Michael A. Cardozo, Corporation Counsel, New York (Kathy H. Chang of counsel), for appellants.
Thomas D. Shanahan, P.C., New York (Thomas D. Shanahan of counsel), for respondent.
Gonzalez, P.J., Tom, Saxe, Manzanet-Daniels, Gische, JJ.
Judgment, Supreme Court, New York County (Alexander W. Hunter, Jr., J.), entered on or about March 15, 2012, granting the petition to declare arbitrary and capricious respondents' policy of deferring in educational decisions to the parent with primary physical custody, and ordering respondents to include petitioner as a joint legal guardian on his child's school file, unanimously reversed, on the law, without costs, the petition denied, and the proceeding brought pursuant to CPLR article 78 dismissed.
It is the policy of respondent Department of Education to take direction from the parent with primary physical custody where, as here, the divorced parents of a student have joint legal custody of the student and are unable to agree on a decision as to the student's education, and there is no court order specifying who is entitled to make educational decisions. Respondent adopted this policy to avoid becoming entangled in custody disputes. Given the options available to the Department of Education for resolving such a disagreement, it cannot be said that the policy is without a rational basis in the record and is therefore arbitrary and capricious (see Matter of Pell v Board of Educ. of Union Free School Dist. No. 1 of Towns of Scarsdale & Mamaroneck, Westchester County, 34 N.Y.2d 222, 231 ). Nor does the policy affect petitioner's legal rights as a parent with joint legal, but not primary physical, custody. Petitioner is free to pursue a modification of his judgment of divorce to provide for joint decision-making as to the child's education.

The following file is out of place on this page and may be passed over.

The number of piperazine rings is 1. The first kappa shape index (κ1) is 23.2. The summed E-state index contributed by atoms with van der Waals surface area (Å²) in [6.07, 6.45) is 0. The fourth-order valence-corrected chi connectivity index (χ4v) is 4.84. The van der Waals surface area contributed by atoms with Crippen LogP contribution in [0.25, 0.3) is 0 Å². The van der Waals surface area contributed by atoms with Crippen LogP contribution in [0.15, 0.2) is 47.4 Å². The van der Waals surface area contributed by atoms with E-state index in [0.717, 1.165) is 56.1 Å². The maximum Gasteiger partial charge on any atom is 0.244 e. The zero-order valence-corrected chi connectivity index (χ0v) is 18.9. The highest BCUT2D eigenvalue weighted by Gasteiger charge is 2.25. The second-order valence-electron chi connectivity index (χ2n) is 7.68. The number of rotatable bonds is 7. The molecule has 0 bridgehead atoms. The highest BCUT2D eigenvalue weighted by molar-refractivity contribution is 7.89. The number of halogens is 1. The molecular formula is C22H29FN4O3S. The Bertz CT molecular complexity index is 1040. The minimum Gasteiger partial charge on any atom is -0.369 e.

Since petitioner failed to raise his argument that respondent's policy violates the City Administrative Procedure Act (New York City Charter § 1041 et seq.) in his petition, we decline to consider it (see ...